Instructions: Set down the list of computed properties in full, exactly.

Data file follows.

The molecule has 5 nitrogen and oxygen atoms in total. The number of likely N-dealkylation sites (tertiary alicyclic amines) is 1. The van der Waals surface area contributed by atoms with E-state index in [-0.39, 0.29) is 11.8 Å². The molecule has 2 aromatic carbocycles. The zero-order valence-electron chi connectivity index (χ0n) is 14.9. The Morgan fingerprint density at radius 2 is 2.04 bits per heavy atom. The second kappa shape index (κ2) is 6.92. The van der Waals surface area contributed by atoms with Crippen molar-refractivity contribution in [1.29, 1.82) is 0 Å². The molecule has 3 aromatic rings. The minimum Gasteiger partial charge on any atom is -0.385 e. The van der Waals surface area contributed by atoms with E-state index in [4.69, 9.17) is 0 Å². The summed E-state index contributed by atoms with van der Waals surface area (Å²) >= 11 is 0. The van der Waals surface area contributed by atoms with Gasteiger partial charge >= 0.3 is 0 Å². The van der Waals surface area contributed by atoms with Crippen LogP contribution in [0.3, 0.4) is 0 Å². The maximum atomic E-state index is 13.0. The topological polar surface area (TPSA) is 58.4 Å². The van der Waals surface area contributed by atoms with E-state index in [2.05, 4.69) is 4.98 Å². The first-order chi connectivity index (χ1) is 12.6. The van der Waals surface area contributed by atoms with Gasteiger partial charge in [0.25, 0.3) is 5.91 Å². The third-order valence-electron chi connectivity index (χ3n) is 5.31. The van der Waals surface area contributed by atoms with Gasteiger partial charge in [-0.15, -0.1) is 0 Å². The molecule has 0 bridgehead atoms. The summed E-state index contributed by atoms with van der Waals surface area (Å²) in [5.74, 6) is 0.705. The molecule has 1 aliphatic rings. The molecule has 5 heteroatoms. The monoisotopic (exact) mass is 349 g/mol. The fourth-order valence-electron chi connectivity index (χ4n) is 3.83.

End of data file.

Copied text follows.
The molecule has 5 nitrogen and oxygen atoms in total. The number of likely N-dealkylation sites (tertiary alicyclic amines) is 1. The van der Waals surface area contributed by atoms with E-state index in [-0.39, 0.29) is 11.8 Å². The molecule has 2 aromatic carbocycles. The zero-order valence-electron chi connectivity index (χ0n) is 14.9. The Morgan fingerprint density at radius 2 is 2.04 bits per heavy atom. The second kappa shape index (κ2) is 6.92. The van der Waals surface area contributed by atoms with Crippen molar-refractivity contribution in [1.29, 1.82) is 0 Å². The molecule has 3 aromatic rings. The minimum Gasteiger partial charge on any atom is -0.385 e. The van der Waals surface area contributed by atoms with E-state index in [4.69, 9.17) is 0 Å². The summed E-state index contributed by atoms with van der Waals surface area (Å²) >= 11 is 0. The van der Waals surface area contributed by atoms with Gasteiger partial charge >= 0.3 is 0 Å². The van der Waals surface area contributed by atoms with Crippen LogP contribution in [0.3, 0.4) is 0 Å². The maximum atomic E-state index is 13.0. The topological polar surface area (TPSA) is 58.4 Å². The van der Waals surface area contributed by atoms with E-state index in [2.05, 4.69) is 4.98 Å². The first-order chi connectivity index (χ1) is 12.6. The van der Waals surface area contributed by atoms with Gasteiger partial charge in [0.25, 0.3) is 5.91 Å². The third-order valence-electron chi connectivity index (χ3n) is 5.31. The van der Waals surface area contributed by atoms with Gasteiger partial charge in [-0.15, -0.1) is 0 Å². The molecule has 0 bridgehead atoms. The summed E-state index contributed by atoms with van der Waals surface area (Å²) in [5.74, 6) is 0.705. The molecule has 1 aliphatic rings. The molecule has 5 heteroatoms. The monoisotopic (exact) mass is 349 g/mol. The fourth-order valence-electron chi connectivity index (χ4n) is 3.83.